When it comes to post-hardcore music, very few bands fly the flag higher and prouder than Massachusetts, USA legends Converge. Their near 30 year legacy holds one of the most watertight discographies in the genre. The quartet are still raging, still experimenting and still at the forefront. It’s no surprise that legions of fans have gathered to get a glimpse of their high-energy live show at the 02 Ritz in Manchester tonight.
Opening the show are French sludgy hardcore outfit Fange, who themselves are building up a cult following. Their sound doesn’t quite translate to the big stage tonight, as they are the kind of band who are better suited to playing an intimate basement venue. Though their sound is a little muddy, with the intricacies of the guitar work feeling a bit lost, they still bring it as hard as they can, with a sprawling and sweaty performance. Their songs are played loose, with plenty of noisy dirges and bowel-crushing low end frequencies, with abrupt short blasts of hardcore spattered throughout. Vocalist Matthias Jungbluth dominates the stage with his deranged vocal performance, stomping and thrashing about. US hardcore crew Sect play things more straight up, but with a much more focused sound. Their performance is fast and full of energy as they rip through short hardcore tunes. Vocalist Chris Colohan brings a huge passion to his craft tonight, stopping between songs to give heartfelt talks about striving for equality and dealing with loss. Californian beatdown hardcore veterans Terror really fire things up a notch with their brash and chunky riffs. Terror’s approach to hardcore is beyond meat and potatoes, sounding like the punk equivalent of chugging down an entire tube of Pringles. Their songs may lack the subtlety and diversity of the other bands tonight, but they sure know how to rile up a crowd, commanding them into a fury of circle pits, slam dancing and beatdown thrashing.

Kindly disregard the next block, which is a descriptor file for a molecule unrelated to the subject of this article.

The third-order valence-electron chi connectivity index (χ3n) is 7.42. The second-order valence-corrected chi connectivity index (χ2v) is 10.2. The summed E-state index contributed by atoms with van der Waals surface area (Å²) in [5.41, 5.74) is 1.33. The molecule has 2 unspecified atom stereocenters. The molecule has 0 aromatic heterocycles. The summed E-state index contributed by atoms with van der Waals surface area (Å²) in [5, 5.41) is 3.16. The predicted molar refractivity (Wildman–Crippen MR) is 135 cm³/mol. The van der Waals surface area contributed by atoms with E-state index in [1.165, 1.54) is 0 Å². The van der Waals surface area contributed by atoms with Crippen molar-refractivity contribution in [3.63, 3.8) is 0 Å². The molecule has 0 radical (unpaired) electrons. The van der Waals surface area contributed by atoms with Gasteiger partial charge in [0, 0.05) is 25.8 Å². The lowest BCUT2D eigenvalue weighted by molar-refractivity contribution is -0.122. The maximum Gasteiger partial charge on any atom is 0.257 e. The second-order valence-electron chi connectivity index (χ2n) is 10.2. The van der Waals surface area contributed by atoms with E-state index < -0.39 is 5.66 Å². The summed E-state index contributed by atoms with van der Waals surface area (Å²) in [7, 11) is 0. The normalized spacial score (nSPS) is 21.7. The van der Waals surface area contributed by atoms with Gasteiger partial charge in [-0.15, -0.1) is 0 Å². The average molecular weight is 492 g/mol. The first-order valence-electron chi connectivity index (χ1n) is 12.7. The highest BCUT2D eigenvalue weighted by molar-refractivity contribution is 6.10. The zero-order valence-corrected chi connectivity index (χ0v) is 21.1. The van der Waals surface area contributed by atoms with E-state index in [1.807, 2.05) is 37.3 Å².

Excitement brews as Converge take the stage, ripping straight into the chaos of ‘A Single Tear’. With such a strong discography full of gems, Converge always vary up their setlists, making them an exciting band to revisit. Whether they are drawing from their more recent melodic hardcore gems such as ‘All We Love We Leave Behind’, which entices a huge scream-along, or the rapid stop/start punch of ‘I Can Tell You About Pain’, they sit perfectly well with oldies, such as a very special re-imagining of ‘Forsaken’, from their 1996 breakthrough classic ‘Petitioning The Empty Sky’. Kurt Ballou’s wild guitar playing is sounding particularly sharp tonight and it’s great to see him and bassist Nate Newton adding in more backing screams and losing themselves. But it’s insanely talented drummer Ben Koller who is sounding the fiercest, driving the rest of the band as vocalist Jacob Bannon lets out his mostly indecipherable, yet immensely satisfying barks and grunts.
The set ends with a triple threat of songs from the legendary ‘You Fail Me’ album, driving more and more fans into the pit and crowd-surfing over the barriers. Surprisingly, though the album cover of their masterpiece album ‘Jane Doe’ acts as the bands stage banner, they only play one song from the album, and one of its shortest, with the ever so brief encore of mathcore favourite ‘Concubine’. Such is a testament to Converge’s legacy, that they don’t need to play the bangers in order to send a crowd into a frenzy, treating the die-hard fans to more of a deep cuts set with just as much vigour and intensity as ever.
Words by Chris “Frenchie” French.